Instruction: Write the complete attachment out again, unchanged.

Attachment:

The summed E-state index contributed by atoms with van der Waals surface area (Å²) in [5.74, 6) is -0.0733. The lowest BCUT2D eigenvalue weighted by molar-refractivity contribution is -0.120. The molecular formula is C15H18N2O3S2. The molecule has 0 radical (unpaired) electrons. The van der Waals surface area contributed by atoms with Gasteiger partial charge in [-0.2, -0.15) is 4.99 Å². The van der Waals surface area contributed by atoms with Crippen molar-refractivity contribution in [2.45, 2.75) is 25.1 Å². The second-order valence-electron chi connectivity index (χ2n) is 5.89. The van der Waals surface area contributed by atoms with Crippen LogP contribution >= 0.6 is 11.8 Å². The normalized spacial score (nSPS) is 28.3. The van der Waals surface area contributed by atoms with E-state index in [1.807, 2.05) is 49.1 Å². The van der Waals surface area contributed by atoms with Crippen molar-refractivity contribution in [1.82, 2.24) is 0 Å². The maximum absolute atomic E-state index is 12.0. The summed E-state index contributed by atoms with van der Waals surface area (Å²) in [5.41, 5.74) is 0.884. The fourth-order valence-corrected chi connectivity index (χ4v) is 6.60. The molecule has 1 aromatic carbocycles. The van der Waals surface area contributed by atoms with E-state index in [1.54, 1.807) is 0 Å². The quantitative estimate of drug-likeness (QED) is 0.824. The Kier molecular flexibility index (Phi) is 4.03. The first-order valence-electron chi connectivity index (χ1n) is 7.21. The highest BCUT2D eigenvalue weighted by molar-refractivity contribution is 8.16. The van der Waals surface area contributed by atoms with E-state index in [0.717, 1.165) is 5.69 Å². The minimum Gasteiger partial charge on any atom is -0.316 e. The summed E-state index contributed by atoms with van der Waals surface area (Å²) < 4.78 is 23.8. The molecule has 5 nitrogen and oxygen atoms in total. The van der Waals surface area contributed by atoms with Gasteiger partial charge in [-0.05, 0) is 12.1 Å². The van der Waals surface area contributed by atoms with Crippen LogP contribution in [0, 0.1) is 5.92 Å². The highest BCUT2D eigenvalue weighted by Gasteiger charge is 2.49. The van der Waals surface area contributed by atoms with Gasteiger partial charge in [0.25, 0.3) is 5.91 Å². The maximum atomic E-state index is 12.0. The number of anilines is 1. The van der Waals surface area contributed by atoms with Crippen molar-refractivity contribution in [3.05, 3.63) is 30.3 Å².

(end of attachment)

The summed E-state index contributed by atoms with van der Waals surface area (Å²) in [5.74, 6) is -0.0733. The lowest BCUT2D eigenvalue weighted by molar-refractivity contribution is -0.120. The molecular formula is C15H18N2O3S2. The molecule has 0 radical (unpaired) electrons. The van der Waals surface area contributed by atoms with Gasteiger partial charge in [-0.2, -0.15) is 4.99 Å². The van der Waals surface area contributed by atoms with Crippen molar-refractivity contribution in [2.45, 2.75) is 25.1 Å². The second-order valence-electron chi connectivity index (χ2n) is 5.89. The van der Waals surface area contributed by atoms with Crippen LogP contribution >= 0.6 is 11.8 Å². The normalized spacial score (nSPS) is 28.3. The van der Waals surface area contributed by atoms with E-state index in [1.807, 2.05) is 49.1 Å². The van der Waals surface area contributed by atoms with Crippen molar-refractivity contribution in [1.82, 2.24) is 0 Å². The maximum absolute atomic E-state index is 12.0. The summed E-state index contributed by atoms with van der Waals surface area (Å²) in [5.41, 5.74) is 0.884. The fourth-order valence-corrected chi connectivity index (χ4v) is 6.60. The molecule has 1 aromatic carbocycles. The van der Waals surface area contributed by atoms with E-state index in [1.54, 1.807) is 0 Å². The quantitative estimate of drug-likeness (QED) is 0.824. The Kier molecular flexibility index (Phi) is 4.03. The first-order valence-electron chi connectivity index (χ1n) is 7.21. The highest BCUT2D eigenvalue weighted by molar-refractivity contribution is 8.16. The van der Waals surface area contributed by atoms with E-state index in [0.717, 1.165) is 5.69 Å². The minimum Gasteiger partial charge on any atom is -0.316 e. The summed E-state index contributed by atoms with van der Waals surface area (Å²) < 4.78 is 23.8. The molecule has 5 nitrogen and oxygen atoms in total. The van der Waals surface area contributed by atoms with Gasteiger partial charge in [-0.05, 0) is 12.1 Å². The van der Waals surface area contributed by atoms with Crippen LogP contribution in [0, 0.1) is 5.92 Å². The highest BCUT2D eigenvalue weighted by Gasteiger charge is 2.49. The van der Waals surface area contributed by atoms with Gasteiger partial charge in [0.25, 0.3) is 5.91 Å². The maximum atomic E-state index is 12.0. The number of anilines is 1. The van der Waals surface area contributed by atoms with Crippen molar-refractivity contribution in [3.05, 3.63) is 30.3 Å².